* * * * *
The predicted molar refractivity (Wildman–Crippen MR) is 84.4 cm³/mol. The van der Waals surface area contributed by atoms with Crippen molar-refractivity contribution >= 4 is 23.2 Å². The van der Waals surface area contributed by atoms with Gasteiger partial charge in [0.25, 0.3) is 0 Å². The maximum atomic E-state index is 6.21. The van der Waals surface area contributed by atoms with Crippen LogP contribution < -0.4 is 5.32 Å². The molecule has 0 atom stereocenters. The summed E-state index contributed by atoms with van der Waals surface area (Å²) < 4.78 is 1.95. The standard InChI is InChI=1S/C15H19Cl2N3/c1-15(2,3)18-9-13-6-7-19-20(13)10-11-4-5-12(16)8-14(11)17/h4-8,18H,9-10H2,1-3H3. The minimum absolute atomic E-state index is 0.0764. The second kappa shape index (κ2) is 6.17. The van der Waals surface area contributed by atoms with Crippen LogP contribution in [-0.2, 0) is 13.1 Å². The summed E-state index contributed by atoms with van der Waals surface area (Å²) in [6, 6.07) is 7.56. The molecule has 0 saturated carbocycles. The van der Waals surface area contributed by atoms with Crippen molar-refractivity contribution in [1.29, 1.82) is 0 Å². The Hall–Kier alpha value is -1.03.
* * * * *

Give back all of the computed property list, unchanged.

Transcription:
The predicted molar refractivity (Wildman–Crippen MR) is 84.4 cm³/mol. The van der Waals surface area contributed by atoms with Crippen molar-refractivity contribution >= 4 is 23.2 Å². The van der Waals surface area contributed by atoms with Gasteiger partial charge in [0.25, 0.3) is 0 Å². The maximum atomic E-state index is 6.21. The van der Waals surface area contributed by atoms with Crippen LogP contribution < -0.4 is 5.32 Å². The molecule has 0 atom stereocenters. The summed E-state index contributed by atoms with van der Waals surface area (Å²) < 4.78 is 1.95. The standard InChI is InChI=1S/C15H19Cl2N3/c1-15(2,3)18-9-13-6-7-19-20(13)10-11-4-5-12(16)8-14(11)17/h4-8,18H,9-10H2,1-3H3. The minimum absolute atomic E-state index is 0.0764. The second kappa shape index (κ2) is 6.17. The van der Waals surface area contributed by atoms with Crippen LogP contribution in [-0.2, 0) is 13.1 Å². The summed E-state index contributed by atoms with van der Waals surface area (Å²) in [6, 6.07) is 7.56. The molecule has 0 saturated carbocycles. The van der Waals surface area contributed by atoms with Crippen molar-refractivity contribution in [1.29, 1.82) is 0 Å². The Hall–Kier alpha value is -1.03.